• 3 tablespoons cocoa powder
  • 3-4 teaspoons water/milk


  1. To prepare the plain dough, mix sugar and yeast to warm milk. When sugar dissolves, add all the remaining ingredients and knead for 6-7 minutes. If the dough feels hard, add 1 tablespoon of the extra milk and another if the dough is tight.  Cover and let rest for 20 minutes.
  2. Remove 330 grams of the plain dough. Shape the remaining dough into a ball and transfer it to a greased bowl. Cover and keep in the refrigerator.
  3. Make a paste with cocoa powder and water/milk. Knead into the 330 grams of the plain dough until well combined. Shape into a ball and transfer to a greased bowl and cover with a cling wrap.
  4. Remove plain dough from the refrigerator and keep both the bowls, one with plain dough and the one with the cocoa dough in a warm spot to rise for 45-50 minutes or until double.
  5. Divide the cocoa dough into 4 pieces.  1x90 grams (one piece)   3x80 grams (3 pieces).
  6. Divide plain dough into 4 pieces. 1x50 grams (one piece)      3x40 grams (3 pieces)
  7. Roll the dough into balls.
  8. Now we have one large piece and three small pieces for each dough.
  9. Roll out the largest piece of cocoa dough into a rectangle as long as the baking tin you are using. Working on the long side of the rectangle, roll up. Pinch to seal all the open ends of the roll.  Similarly, make rolls with the remaining cocoa dough balls. 
  10. Roll out the largest piece of plain dough into a rectangle as long as the largest cocoa roll. Place the cocoa roll on the white rectangular dough. Pull up the sides of the plain dough, over the cocoa roll. Seal all the edges.  Repeat with the remaining pieces, until you get 4 rolls.
  11. Cut all the rolls into half. You will have 8 pieces. With one sharper and one open end.
  12. Grease one 8x4 inch loaf pan. Place three small rolls in the bottom, two big rolls in the middle and three small rolls on top.  Place the rolls in such a way that the ends are alternating. Cover and keep in a warm spot to rise until double. (after placing the rolls, there will be a lot of empty space in the pan on either side).
  13. Bake in a preheated oven at 175 degrees C  for 20-25 minutes.
  14. Let cool down in the pan for 10 minutes. Remove and cool in the rack.
  15. Slice when cold.
Recipe adapted from - www.foodieyuki.com

Linking to #BreadBakers

#BreadBakers is a group of bread loving bakers who get together once a month to bake bread with a common ingredient or theme. Follow our Pinterest board right here. Links are also updated each month on this home page.

We take turns hosting each month and choosing the theme/ingredient. Our host this month is Kelly. She chose to bake bread with surprises inside. It is a very interesting theme.

Check out the bread with surprises here-

·                Broccoli Bread from A Day in the Life on the Farm

·                Cheesy Chicken Stuffed Bread from Making Miracles

·                Cinnamon Apple Surprise Bread from Food Lust People Love

·                Giraffe Print Bread from Ambrosia

·                Leopard Print Milk Bread from Karen's Kitchen Stories

·                Paw Print Bread from Passion Kneaded

·                Peek-a-boo Panda Bread from Culinary Adventures with Camilla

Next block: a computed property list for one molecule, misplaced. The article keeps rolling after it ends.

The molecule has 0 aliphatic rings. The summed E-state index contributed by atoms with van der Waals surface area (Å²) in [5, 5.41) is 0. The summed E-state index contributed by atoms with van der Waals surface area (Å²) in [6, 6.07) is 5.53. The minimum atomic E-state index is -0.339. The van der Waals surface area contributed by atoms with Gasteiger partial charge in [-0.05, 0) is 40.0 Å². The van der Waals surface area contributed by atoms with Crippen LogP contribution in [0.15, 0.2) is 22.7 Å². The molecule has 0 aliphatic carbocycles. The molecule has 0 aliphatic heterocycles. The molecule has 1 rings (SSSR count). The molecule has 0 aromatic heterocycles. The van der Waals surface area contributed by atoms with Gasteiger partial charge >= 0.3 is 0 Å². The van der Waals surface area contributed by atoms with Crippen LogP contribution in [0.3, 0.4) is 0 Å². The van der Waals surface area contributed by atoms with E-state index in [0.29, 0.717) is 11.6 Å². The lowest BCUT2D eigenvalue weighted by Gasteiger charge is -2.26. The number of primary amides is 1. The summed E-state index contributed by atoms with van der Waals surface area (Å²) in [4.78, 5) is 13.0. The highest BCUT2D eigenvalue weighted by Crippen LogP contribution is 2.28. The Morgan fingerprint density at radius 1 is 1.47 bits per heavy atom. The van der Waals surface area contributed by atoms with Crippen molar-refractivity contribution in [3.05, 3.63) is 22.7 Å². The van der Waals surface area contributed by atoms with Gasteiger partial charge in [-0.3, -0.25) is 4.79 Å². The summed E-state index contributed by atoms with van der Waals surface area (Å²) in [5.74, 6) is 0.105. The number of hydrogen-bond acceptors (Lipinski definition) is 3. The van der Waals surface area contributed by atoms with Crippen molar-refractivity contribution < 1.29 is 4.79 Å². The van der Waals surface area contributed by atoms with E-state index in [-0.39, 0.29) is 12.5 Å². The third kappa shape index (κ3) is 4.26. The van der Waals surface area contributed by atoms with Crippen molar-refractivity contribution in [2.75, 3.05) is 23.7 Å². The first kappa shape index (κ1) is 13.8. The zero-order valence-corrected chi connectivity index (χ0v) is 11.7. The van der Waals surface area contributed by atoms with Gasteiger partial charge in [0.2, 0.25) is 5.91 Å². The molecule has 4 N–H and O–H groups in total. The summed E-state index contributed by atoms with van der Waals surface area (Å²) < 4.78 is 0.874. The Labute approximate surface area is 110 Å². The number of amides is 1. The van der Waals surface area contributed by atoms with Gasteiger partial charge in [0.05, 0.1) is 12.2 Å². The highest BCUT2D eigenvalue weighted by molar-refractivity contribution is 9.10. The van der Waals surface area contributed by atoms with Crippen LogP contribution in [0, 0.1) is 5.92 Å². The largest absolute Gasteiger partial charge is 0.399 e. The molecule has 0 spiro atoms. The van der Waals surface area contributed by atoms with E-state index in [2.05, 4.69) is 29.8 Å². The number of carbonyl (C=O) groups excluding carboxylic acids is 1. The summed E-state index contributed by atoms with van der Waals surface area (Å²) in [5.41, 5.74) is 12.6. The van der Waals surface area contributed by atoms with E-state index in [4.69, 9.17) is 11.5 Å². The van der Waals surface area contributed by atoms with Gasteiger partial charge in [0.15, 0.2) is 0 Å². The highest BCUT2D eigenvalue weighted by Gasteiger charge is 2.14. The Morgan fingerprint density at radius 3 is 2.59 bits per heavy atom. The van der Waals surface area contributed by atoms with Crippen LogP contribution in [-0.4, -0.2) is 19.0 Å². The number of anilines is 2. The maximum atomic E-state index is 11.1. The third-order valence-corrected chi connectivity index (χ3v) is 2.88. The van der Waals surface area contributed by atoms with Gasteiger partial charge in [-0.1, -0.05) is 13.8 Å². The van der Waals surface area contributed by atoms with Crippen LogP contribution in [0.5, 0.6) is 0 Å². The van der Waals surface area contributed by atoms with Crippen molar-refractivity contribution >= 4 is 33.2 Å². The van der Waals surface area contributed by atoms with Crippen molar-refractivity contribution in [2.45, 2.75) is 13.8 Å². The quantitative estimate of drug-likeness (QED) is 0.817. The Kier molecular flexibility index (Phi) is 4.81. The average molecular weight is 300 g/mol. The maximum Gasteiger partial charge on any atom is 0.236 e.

·                Picasso Floral Surprise Loaf from A Messy Kitchen

·                Swirl Bread from Zesty South Indian Kitchen

·                Swirl Sourdough Whole Wheat Bread (Chocolate, Garlic & Herbs) from Cook with Renu

·                Whey Watermelon Bread from Sneha's Recipe


 Herbed Tomato Garlic Bread has all the homegrown ingredients. The bread has a burst of flavours. The crumb is super soft. It tastes amazing when toasted and had with cheese spread or with oodles of butter.

We are living through difficult times. The world is in the grip of the worst disaster. The ongoing pandemic has thrown the world in fear and anxiety. The news of the suffering of friends, near and dear ones, of people known and unknown has created a feeling of helplessness. Staying at home has become a necessity for safety. There are lockdowns and curfews.  This is a reality that is completely unimaginable.

To quell the feeling of hopelessness that has pervaded everywhere, it is important that we resort to activities that involve and keep us occupied. Be it gardening, reading, baking, cooking, music or anything else it is important to keep occupied. Also, it is also the time to reach out in whatever possible way to those suffering. The smallest of help will also make a big difference. And keep the hope alive. Hope is a valuable tool in protecting from stress and burnout. Hope has a positive impact on physical and mental health.

It is time to pray. “True prayer is neither a mere mental exercise nor a vocal performance. It is far deeper than that – It is a spiritual transaction with the creator of heaven and Earth.” (Charles Spurgeon)

Prayers can heal the sick, Prayers can comfort those anxious and sinking into depression. It is time to send prayers to the universe for the health and healing of the pandemic ridden world.

 It is this time that pushes us to be creative and prepare meals that are not only healthy but also use minimal ingredients and with things available around.

Tomato season is almost over and the plant has some last small size tomatoes hanging from the shaggy branches. These look like cherry tomatoes.  We decided to bake bread using all the tomatoes along with homegrown garlic. Some homemade spice mix was added to the dough.